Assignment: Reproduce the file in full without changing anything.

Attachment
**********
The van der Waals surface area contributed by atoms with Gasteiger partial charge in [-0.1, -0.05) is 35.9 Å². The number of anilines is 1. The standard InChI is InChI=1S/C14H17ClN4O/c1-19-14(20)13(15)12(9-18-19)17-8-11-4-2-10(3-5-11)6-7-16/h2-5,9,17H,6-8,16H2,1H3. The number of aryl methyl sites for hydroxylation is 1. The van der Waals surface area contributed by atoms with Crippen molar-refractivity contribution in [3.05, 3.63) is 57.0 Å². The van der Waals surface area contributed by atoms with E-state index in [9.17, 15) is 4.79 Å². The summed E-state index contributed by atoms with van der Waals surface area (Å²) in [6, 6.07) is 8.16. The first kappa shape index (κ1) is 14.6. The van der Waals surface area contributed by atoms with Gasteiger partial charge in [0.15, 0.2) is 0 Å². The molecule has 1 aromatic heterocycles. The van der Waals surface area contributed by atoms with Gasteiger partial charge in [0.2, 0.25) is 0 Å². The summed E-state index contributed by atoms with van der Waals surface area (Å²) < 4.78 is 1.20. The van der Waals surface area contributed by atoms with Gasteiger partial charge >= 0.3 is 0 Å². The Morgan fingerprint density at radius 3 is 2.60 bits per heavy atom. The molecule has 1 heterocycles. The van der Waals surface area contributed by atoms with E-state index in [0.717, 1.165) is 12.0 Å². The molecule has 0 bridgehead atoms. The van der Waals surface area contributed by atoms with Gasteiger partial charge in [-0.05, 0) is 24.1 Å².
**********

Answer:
The van der Waals surface area contributed by atoms with Gasteiger partial charge in [-0.1, -0.05) is 35.9 Å². The number of anilines is 1. The standard InChI is InChI=1S/C14H17ClN4O/c1-19-14(20)13(15)12(9-18-19)17-8-11-4-2-10(3-5-11)6-7-16/h2-5,9,17H,6-8,16H2,1H3. The number of aryl methyl sites for hydroxylation is 1. The van der Waals surface area contributed by atoms with Crippen molar-refractivity contribution in [3.05, 3.63) is 57.0 Å². The van der Waals surface area contributed by atoms with E-state index in [9.17, 15) is 4.79 Å². The summed E-state index contributed by atoms with van der Waals surface area (Å²) in [6, 6.07) is 8.16. The first kappa shape index (κ1) is 14.6. The van der Waals surface area contributed by atoms with Gasteiger partial charge in [0.15, 0.2) is 0 Å². The molecule has 1 aromatic heterocycles. The van der Waals surface area contributed by atoms with Gasteiger partial charge in [0.2, 0.25) is 0 Å². The summed E-state index contributed by atoms with van der Waals surface area (Å²) < 4.78 is 1.20. The van der Waals surface area contributed by atoms with Gasteiger partial charge >= 0.3 is 0 Å². The Morgan fingerprint density at radius 3 is 2.60 bits per heavy atom. The molecule has 1 heterocycles. The van der Waals surface area contributed by atoms with E-state index in [0.717, 1.165) is 12.0 Å². The molecule has 0 bridgehead atoms. The van der Waals surface area contributed by atoms with Gasteiger partial charge in [-0.05, 0) is 24.1 Å².